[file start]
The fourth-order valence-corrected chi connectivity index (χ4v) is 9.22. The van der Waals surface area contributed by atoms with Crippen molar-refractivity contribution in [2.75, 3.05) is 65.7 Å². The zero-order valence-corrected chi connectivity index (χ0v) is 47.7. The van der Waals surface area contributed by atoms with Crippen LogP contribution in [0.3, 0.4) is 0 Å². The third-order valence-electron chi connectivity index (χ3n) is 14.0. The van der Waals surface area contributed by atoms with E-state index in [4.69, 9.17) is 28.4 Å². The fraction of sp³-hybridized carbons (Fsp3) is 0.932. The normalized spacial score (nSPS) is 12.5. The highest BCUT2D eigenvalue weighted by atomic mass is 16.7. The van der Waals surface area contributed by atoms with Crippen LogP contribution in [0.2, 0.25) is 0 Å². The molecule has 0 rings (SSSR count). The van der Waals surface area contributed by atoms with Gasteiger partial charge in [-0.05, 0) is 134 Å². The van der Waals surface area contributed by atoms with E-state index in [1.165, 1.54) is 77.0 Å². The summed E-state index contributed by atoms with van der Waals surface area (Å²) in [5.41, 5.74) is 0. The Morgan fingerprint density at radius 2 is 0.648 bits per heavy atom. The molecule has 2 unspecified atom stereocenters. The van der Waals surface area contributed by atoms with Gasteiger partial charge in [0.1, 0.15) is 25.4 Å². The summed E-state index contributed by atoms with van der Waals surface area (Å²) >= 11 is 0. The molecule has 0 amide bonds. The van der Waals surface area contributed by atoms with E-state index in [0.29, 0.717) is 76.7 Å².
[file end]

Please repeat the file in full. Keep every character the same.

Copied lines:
The fourth-order valence-corrected chi connectivity index (χ4v) is 9.22. The van der Waals surface area contributed by atoms with Crippen molar-refractivity contribution in [2.75, 3.05) is 65.7 Å². The zero-order valence-corrected chi connectivity index (χ0v) is 47.7. The van der Waals surface area contributed by atoms with Crippen LogP contribution in [0.3, 0.4) is 0 Å². The third-order valence-electron chi connectivity index (χ3n) is 14.0. The van der Waals surface area contributed by atoms with E-state index in [4.69, 9.17) is 28.4 Å². The fraction of sp³-hybridized carbons (Fsp3) is 0.932. The normalized spacial score (nSPS) is 12.5. The highest BCUT2D eigenvalue weighted by atomic mass is 16.7. The van der Waals surface area contributed by atoms with Crippen LogP contribution in [0.2, 0.25) is 0 Å². The molecule has 0 rings (SSSR count). The van der Waals surface area contributed by atoms with Gasteiger partial charge in [-0.05, 0) is 134 Å². The van der Waals surface area contributed by atoms with E-state index in [1.165, 1.54) is 77.0 Å². The summed E-state index contributed by atoms with van der Waals surface area (Å²) in [5.41, 5.74) is 0. The Morgan fingerprint density at radius 2 is 0.648 bits per heavy atom. The molecule has 2 unspecified atom stereocenters. The van der Waals surface area contributed by atoms with Gasteiger partial charge in [0.1, 0.15) is 25.4 Å². The summed E-state index contributed by atoms with van der Waals surface area (Å²) >= 11 is 0. The molecule has 0 amide bonds. The van der Waals surface area contributed by atoms with E-state index in [0.29, 0.717) is 76.7 Å².